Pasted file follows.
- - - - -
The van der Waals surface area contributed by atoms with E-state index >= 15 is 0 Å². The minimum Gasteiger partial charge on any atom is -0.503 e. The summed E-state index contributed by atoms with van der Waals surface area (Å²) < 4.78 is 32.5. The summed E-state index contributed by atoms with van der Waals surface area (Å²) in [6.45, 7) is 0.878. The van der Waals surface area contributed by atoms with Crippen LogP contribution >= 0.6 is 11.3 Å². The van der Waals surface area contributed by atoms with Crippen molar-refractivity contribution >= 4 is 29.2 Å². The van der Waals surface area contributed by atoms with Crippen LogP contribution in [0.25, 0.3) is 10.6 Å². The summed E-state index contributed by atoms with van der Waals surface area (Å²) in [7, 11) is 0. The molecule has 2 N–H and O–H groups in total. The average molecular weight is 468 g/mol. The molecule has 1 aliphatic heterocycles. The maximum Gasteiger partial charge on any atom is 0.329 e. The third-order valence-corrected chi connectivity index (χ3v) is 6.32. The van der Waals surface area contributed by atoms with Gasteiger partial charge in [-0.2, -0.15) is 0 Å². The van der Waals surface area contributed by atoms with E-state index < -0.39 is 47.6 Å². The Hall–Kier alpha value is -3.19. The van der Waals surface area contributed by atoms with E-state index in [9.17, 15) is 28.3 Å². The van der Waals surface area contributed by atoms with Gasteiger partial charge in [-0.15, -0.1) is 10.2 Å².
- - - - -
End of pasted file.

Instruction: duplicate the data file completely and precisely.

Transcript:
The van der Waals surface area contributed by atoms with E-state index >= 15 is 0 Å². The minimum Gasteiger partial charge on any atom is -0.503 e. The summed E-state index contributed by atoms with van der Waals surface area (Å²) < 4.78 is 32.5. The summed E-state index contributed by atoms with van der Waals surface area (Å²) in [6.45, 7) is 0.878. The van der Waals surface area contributed by atoms with Crippen LogP contribution >= 0.6 is 11.3 Å². The van der Waals surface area contributed by atoms with Crippen molar-refractivity contribution >= 4 is 29.2 Å². The van der Waals surface area contributed by atoms with Crippen LogP contribution in [0.25, 0.3) is 10.6 Å². The summed E-state index contributed by atoms with van der Waals surface area (Å²) in [7, 11) is 0. The molecule has 2 N–H and O–H groups in total. The average molecular weight is 468 g/mol. The molecule has 1 aliphatic heterocycles. The maximum Gasteiger partial charge on any atom is 0.329 e. The third-order valence-corrected chi connectivity index (χ3v) is 6.32. The van der Waals surface area contributed by atoms with Gasteiger partial charge in [-0.2, -0.15) is 0 Å². The van der Waals surface area contributed by atoms with E-state index < -0.39 is 47.6 Å². The Hall–Kier alpha value is -3.19. The van der Waals surface area contributed by atoms with E-state index in [9.17, 15) is 28.3 Å². The van der Waals surface area contributed by atoms with Gasteiger partial charge in [-0.15, -0.1) is 10.2 Å².